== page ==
A new study has shown men diagnosed with arthritis before or during their most fertile years could struggle to conceive
The findings have shown that inflammatory arthritis is linked to men fathering fewer children, fertility issues, and poor sperm quality.
Researchers compared the fertility rate or the number of children per man, among men diagnosed with inflammatory arthritis based on their age at diagnosis; 30 or under, 30 to 40, and 40 plus.
Data was taken from 1841 participants from eight different hospitals across the Netherlands between September 2019 and January 2021.
Researchers compared the total number of pregnancies for each of the participants, the desired family size, the proportion of childless men, and the results of medical assessments for fertility issues.
Additional influences were taken into consideration including age, history of cardiovascular disease, and educational attainment, for those diagnosed with inflammatory arthritis before the age of 30 had significantly fewer children than the men in the other two groups.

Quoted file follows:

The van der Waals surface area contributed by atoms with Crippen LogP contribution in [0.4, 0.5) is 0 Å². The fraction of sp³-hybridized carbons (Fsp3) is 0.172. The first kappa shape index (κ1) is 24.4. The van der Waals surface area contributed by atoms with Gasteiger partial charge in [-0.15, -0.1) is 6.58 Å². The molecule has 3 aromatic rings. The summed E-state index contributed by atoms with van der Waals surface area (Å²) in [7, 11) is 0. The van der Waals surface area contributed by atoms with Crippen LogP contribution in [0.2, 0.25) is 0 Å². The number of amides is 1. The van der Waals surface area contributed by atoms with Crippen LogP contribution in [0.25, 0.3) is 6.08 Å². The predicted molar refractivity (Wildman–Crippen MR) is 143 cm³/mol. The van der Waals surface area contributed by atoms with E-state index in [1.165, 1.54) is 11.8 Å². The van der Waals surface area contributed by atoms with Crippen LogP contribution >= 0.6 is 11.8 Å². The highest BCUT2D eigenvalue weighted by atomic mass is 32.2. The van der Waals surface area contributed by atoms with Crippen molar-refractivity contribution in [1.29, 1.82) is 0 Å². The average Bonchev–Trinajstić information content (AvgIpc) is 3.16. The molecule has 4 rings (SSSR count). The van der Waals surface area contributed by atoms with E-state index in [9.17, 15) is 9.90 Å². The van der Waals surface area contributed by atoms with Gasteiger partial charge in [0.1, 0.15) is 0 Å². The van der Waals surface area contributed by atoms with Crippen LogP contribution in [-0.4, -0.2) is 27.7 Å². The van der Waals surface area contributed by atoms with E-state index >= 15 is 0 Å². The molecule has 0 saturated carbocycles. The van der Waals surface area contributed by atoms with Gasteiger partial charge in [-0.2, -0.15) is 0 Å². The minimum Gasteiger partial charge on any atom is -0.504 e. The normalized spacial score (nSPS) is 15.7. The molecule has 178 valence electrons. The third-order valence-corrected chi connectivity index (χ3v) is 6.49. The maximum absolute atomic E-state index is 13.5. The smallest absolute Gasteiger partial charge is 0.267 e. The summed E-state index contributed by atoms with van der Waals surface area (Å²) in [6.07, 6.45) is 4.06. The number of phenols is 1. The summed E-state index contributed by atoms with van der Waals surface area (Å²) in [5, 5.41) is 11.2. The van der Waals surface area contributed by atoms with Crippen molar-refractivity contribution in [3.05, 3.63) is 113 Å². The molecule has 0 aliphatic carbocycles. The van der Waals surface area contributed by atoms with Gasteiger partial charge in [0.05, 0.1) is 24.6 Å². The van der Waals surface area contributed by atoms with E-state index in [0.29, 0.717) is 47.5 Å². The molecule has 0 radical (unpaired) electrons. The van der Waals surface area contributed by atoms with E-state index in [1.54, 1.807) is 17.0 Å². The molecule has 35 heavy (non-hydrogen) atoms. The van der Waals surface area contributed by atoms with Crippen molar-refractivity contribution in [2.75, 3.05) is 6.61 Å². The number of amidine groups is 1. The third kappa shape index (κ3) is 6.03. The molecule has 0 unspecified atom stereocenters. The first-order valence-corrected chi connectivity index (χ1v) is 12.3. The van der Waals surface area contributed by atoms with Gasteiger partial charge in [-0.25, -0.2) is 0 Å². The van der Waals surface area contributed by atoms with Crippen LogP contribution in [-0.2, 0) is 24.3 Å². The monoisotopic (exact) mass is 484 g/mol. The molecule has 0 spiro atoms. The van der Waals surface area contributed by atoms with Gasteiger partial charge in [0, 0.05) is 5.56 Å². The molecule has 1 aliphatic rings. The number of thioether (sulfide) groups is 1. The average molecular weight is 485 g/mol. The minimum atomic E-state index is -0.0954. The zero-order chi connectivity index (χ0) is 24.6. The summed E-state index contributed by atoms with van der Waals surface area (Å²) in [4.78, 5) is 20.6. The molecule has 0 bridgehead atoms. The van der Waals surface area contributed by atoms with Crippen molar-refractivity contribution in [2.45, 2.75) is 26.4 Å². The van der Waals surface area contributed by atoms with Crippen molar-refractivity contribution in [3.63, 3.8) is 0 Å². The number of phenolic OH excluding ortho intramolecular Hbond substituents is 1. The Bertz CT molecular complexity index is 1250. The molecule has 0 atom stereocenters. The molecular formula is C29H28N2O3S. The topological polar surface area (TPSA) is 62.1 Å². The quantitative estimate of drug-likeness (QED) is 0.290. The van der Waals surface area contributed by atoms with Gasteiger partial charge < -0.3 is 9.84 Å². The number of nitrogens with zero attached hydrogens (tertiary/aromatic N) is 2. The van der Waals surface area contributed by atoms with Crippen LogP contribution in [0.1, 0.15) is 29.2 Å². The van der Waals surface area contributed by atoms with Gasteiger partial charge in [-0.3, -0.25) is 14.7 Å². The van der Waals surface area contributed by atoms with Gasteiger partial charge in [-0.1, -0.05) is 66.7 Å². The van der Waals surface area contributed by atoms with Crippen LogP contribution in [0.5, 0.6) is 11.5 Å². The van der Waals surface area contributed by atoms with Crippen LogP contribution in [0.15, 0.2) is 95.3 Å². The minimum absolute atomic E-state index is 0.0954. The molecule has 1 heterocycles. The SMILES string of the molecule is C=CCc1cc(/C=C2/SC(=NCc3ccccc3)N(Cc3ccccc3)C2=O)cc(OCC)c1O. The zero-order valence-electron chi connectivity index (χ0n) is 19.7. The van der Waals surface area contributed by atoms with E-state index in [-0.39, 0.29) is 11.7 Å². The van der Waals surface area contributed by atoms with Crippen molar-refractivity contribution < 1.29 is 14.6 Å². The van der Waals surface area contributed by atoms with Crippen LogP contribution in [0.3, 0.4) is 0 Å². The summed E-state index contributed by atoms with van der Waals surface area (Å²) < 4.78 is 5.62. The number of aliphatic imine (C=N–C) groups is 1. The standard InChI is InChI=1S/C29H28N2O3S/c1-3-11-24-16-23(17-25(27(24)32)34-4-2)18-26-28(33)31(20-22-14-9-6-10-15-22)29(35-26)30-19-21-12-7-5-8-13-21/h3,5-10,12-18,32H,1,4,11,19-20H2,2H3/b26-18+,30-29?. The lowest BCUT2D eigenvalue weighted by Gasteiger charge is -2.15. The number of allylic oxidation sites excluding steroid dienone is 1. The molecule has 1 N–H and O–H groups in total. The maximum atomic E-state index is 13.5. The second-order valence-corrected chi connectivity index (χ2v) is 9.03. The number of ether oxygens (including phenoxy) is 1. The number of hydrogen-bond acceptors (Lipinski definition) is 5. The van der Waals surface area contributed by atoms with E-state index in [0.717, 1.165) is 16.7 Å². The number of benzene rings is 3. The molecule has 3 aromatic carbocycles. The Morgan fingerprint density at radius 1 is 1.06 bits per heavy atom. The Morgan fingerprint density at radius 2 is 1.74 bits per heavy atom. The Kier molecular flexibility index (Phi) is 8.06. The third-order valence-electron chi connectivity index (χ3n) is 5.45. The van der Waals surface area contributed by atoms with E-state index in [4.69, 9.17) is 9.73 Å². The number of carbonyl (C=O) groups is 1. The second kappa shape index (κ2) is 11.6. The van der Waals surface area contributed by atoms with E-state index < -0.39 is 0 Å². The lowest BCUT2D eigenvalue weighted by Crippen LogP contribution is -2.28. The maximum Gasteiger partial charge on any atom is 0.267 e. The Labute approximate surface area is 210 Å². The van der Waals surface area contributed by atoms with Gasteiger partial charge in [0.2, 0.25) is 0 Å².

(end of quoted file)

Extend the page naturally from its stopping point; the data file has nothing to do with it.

In the Netherlands, one in five people are childless, and within the groups researched 143 of the participants were childless, with around two-thirds of those being voluntarily childless.
Among the voluntarily childless, the statement: ‘My disease reduced my desire to have children was graded higher by men diagnosed at the youngest age than those in the other two age groups.
Researchers said in the study: “The difference between the desired and final number of children was significantly larger in men diagnosed before and during the reproductive years, indicating that the lower fertility rates are primarily affected by reduced fertility potential and not by a reduced desire for parenthood.”
They concluded that this study was observational and no cause could be established.